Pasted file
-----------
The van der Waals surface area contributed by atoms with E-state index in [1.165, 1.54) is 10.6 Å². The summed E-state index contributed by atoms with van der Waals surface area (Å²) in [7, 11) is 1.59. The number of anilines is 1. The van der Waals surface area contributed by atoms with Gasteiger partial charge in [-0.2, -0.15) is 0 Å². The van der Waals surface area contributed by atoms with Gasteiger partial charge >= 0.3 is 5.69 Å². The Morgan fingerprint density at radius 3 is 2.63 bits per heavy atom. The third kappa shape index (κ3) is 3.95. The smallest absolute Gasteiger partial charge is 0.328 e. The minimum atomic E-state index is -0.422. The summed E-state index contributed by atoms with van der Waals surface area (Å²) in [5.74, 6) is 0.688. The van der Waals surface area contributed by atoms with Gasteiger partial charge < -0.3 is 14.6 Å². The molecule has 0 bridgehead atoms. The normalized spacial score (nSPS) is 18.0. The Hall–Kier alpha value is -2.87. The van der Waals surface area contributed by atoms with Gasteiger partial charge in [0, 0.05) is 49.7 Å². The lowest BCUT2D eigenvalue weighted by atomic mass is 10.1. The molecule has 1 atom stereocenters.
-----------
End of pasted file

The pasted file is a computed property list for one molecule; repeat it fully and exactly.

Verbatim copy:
The van der Waals surface area contributed by atoms with E-state index in [1.165, 1.54) is 10.6 Å². The summed E-state index contributed by atoms with van der Waals surface area (Å²) in [7, 11) is 1.59. The number of anilines is 1. The van der Waals surface area contributed by atoms with Gasteiger partial charge in [-0.2, -0.15) is 0 Å². The van der Waals surface area contributed by atoms with Gasteiger partial charge >= 0.3 is 5.69 Å². The Morgan fingerprint density at radius 3 is 2.63 bits per heavy atom. The third kappa shape index (κ3) is 3.95. The smallest absolute Gasteiger partial charge is 0.328 e. The minimum atomic E-state index is -0.422. The summed E-state index contributed by atoms with van der Waals surface area (Å²) in [5.74, 6) is 0.688. The van der Waals surface area contributed by atoms with Gasteiger partial charge < -0.3 is 14.6 Å². The molecule has 0 bridgehead atoms. The normalized spacial score (nSPS) is 18.0. The Hall–Kier alpha value is -2.87. The van der Waals surface area contributed by atoms with Gasteiger partial charge in [0, 0.05) is 49.7 Å². The lowest BCUT2D eigenvalue weighted by atomic mass is 10.1. The molecule has 1 atom stereocenters.